“It talks about death”, warns Pietro on the threshold of a film and a song that is dedicated to his cousin who died under a policeman’s bullets and which brings tears to his eyes. The film also speaks of death, because “you have to show ugly things and not just beautiful things”. Saying this, Pietro outlines an authentic documentary moral. Because, while he is in the image, he is also the one holding the camera, an ordinary smartphone that Augusto Ferrante has entrusted to him and his friend, Alessandro. Bequeathing the means of filmmaking to one’s characters (here two teenagers from the Neapolitan district of Traiano, where the law of crime threatens them as surely as poverty) is not in itself a new gesture. But as the title of the film suggests, its singularity derives from the fact that Pietro and Alessandro film themselves at arm’s length, always in the frame at the same time as the events they show. This selfie aesthetic, which breaks the rules of representation by relegating to the spectator the place left empty by the filmer, lends the portrait a powerfully tragic colouring. Because the sad innocence of these ragazzi with no future, the harrowing sentimentality of their confessions and the naive games that still bathe their disillusioned quotidian constantly place us as witnesses of the disaster that serves as their environment, and which here seems to weigh on their shoulders like a bird of ill omen.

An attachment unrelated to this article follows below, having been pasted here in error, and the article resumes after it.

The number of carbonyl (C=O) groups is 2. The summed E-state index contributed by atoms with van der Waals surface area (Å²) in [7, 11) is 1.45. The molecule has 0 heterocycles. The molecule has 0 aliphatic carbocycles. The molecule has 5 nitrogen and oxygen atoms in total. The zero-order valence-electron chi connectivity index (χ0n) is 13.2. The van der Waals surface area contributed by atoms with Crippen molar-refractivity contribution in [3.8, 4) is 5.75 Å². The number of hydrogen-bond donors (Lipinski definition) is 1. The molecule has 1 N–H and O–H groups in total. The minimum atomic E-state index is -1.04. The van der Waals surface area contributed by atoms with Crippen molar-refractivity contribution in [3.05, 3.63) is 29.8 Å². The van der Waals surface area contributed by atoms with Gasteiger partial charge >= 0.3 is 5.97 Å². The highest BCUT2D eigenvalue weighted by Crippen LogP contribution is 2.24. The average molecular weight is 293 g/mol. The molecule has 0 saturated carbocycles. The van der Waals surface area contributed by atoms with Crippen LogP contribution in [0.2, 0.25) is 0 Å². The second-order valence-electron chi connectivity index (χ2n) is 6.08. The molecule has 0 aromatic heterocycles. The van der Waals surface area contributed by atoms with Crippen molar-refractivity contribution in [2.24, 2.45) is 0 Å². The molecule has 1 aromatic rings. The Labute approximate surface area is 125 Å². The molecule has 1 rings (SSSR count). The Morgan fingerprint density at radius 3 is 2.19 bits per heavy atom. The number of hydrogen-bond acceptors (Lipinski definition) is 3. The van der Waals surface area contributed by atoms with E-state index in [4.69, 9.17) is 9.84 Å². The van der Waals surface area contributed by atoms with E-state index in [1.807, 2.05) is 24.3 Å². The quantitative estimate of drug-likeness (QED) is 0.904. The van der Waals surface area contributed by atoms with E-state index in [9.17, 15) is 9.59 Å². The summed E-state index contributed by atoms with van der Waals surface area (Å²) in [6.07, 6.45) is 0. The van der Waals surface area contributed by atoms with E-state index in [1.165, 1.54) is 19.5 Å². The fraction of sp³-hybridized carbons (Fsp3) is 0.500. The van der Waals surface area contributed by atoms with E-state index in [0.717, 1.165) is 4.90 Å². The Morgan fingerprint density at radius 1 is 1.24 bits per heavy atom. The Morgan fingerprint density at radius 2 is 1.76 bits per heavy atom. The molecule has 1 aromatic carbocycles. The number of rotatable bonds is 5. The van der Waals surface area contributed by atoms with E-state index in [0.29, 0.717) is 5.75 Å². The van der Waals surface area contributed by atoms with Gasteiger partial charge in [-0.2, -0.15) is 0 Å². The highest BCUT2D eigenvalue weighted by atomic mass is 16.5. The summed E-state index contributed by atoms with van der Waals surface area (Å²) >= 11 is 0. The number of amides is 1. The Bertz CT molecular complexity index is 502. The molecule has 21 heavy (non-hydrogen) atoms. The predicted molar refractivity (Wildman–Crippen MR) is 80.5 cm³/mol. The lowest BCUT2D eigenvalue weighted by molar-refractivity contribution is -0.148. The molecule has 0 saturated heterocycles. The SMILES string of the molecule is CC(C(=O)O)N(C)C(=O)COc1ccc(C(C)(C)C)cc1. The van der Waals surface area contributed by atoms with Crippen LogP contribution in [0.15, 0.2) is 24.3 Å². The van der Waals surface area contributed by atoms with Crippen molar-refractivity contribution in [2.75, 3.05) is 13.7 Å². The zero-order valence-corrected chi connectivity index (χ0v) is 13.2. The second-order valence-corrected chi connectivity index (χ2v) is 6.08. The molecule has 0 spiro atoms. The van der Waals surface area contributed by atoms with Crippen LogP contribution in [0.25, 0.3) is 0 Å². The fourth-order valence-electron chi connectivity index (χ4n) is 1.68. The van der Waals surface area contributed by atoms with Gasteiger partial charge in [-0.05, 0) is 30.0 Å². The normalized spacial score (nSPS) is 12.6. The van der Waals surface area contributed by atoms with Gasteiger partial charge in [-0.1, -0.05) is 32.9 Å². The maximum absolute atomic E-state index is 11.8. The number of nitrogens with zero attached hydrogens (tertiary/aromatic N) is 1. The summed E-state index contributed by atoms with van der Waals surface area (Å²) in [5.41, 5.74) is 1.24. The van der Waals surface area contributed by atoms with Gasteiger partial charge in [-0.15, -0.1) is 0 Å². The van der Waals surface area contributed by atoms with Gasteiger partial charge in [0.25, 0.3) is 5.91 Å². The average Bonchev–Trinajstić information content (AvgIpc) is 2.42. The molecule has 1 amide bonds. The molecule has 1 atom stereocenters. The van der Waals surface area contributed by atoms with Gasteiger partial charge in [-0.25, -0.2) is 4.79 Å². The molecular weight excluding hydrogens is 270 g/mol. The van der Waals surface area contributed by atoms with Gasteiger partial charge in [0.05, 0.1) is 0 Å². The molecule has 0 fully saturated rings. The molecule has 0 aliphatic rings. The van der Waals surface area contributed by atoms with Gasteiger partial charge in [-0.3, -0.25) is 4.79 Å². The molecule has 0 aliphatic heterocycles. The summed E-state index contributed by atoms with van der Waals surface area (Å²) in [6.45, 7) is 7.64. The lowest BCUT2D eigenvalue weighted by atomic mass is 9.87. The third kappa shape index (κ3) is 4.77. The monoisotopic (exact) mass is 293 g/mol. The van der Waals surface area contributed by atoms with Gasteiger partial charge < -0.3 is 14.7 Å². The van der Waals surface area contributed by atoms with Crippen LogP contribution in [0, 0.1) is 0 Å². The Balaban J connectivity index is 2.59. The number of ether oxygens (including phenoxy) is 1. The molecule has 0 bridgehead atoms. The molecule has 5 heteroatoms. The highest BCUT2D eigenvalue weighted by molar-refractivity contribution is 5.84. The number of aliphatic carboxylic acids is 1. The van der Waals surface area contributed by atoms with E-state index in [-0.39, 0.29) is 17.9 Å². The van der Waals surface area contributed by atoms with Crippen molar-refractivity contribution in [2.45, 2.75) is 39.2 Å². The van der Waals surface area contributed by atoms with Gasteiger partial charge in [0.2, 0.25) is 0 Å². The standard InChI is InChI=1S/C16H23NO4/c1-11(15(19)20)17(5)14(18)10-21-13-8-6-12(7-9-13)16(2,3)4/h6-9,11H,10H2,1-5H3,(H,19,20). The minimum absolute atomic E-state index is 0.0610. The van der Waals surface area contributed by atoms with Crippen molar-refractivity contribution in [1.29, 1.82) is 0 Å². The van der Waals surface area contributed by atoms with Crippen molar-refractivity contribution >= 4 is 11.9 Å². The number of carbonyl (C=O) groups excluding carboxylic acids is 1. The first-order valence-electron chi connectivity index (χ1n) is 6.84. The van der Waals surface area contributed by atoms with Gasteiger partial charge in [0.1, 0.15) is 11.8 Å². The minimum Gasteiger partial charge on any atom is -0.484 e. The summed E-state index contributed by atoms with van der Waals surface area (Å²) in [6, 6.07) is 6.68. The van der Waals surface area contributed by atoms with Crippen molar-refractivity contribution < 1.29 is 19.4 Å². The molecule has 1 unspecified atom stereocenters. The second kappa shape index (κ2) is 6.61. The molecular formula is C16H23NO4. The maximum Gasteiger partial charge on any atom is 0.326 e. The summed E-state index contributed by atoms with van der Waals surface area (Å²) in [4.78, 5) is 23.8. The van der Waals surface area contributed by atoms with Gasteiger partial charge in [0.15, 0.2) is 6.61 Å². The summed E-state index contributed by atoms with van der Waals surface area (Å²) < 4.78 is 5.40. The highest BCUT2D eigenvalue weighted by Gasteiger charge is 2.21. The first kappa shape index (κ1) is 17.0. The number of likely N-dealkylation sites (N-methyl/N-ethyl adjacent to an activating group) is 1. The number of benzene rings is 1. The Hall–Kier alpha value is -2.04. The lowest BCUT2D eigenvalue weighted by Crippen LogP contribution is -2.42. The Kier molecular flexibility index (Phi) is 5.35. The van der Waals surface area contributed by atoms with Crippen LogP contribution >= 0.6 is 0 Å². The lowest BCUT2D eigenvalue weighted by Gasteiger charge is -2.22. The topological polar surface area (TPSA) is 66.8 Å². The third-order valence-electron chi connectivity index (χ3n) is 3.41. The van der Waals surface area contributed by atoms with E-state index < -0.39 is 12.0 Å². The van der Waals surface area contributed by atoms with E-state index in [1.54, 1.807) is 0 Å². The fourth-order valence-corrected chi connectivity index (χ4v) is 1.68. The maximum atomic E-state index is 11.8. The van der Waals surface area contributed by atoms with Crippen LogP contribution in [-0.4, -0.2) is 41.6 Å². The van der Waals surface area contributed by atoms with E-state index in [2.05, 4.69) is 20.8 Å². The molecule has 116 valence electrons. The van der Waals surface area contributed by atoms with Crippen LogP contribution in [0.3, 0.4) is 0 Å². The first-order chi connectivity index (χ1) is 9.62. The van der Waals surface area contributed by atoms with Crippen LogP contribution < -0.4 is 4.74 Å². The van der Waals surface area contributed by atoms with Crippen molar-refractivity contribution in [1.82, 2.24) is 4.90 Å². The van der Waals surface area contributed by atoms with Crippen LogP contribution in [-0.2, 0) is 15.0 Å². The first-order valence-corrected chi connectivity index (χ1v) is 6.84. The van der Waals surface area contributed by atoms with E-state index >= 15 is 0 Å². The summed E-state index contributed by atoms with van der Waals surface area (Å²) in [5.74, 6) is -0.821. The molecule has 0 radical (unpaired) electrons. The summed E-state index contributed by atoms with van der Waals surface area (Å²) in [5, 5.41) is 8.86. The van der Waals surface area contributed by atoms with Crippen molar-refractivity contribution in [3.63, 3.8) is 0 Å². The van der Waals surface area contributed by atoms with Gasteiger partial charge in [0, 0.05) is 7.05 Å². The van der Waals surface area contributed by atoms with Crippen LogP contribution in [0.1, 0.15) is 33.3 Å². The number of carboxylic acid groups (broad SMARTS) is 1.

In partnership with ARTE
Born in Cerignola, Italy in 1971, he belongs to the Apollo 11 collective which transformed a historic cinema in Rome into a cultural centre. The Orchestra di Piazza Vittoria, which was founded there, became the subject of one of his documentaries. He also created the Doc/it Award for documentaries at the Venice International Film Festival where the film Le Cose belle, which he co-directed, and which narrates ten years in the life of four young Neopolitans, premiered in 2013.
- PRODUCTION : Magnéto Presse, CDV Casa delle Visioni, ARTE France, Rai Cinema